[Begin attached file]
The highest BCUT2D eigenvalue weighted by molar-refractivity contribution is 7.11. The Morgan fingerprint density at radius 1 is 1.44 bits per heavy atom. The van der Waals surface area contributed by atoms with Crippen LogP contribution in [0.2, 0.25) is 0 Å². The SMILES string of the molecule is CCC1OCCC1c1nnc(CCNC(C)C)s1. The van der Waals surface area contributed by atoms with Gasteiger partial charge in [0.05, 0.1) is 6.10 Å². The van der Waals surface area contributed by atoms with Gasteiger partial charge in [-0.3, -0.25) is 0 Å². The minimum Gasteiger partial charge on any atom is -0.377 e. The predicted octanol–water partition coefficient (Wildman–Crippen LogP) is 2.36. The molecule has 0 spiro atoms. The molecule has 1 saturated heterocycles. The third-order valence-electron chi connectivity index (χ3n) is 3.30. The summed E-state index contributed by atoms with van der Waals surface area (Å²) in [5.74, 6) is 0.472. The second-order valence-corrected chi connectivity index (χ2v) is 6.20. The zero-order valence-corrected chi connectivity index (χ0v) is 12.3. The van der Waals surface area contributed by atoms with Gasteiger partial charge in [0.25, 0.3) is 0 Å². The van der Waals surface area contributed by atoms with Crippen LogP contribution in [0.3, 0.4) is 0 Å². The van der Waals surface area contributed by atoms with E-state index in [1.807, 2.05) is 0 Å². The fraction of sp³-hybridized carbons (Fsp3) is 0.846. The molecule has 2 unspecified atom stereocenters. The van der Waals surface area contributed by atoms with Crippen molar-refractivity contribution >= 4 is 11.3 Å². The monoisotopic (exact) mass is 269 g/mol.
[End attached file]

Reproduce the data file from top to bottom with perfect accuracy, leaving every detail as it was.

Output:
The highest BCUT2D eigenvalue weighted by molar-refractivity contribution is 7.11. The Morgan fingerprint density at radius 1 is 1.44 bits per heavy atom. The van der Waals surface area contributed by atoms with Crippen LogP contribution in [0.2, 0.25) is 0 Å². The SMILES string of the molecule is CCC1OCCC1c1nnc(CCNC(C)C)s1. The van der Waals surface area contributed by atoms with Gasteiger partial charge in [0.05, 0.1) is 6.10 Å². The van der Waals surface area contributed by atoms with Gasteiger partial charge in [-0.3, -0.25) is 0 Å². The minimum Gasteiger partial charge on any atom is -0.377 e. The predicted octanol–water partition coefficient (Wildman–Crippen LogP) is 2.36. The molecule has 0 spiro atoms. The molecule has 1 saturated heterocycles. The third-order valence-electron chi connectivity index (χ3n) is 3.30. The summed E-state index contributed by atoms with van der Waals surface area (Å²) in [5.74, 6) is 0.472. The second-order valence-corrected chi connectivity index (χ2v) is 6.20. The zero-order valence-corrected chi connectivity index (χ0v) is 12.3. The van der Waals surface area contributed by atoms with Gasteiger partial charge in [0.25, 0.3) is 0 Å². The van der Waals surface area contributed by atoms with Crippen LogP contribution in [0.3, 0.4) is 0 Å². The van der Waals surface area contributed by atoms with E-state index in [1.807, 2.05) is 0 Å². The fraction of sp³-hybridized carbons (Fsp3) is 0.846. The molecule has 2 unspecified atom stereocenters. The van der Waals surface area contributed by atoms with Crippen molar-refractivity contribution >= 4 is 11.3 Å². The monoisotopic (exact) mass is 269 g/mol.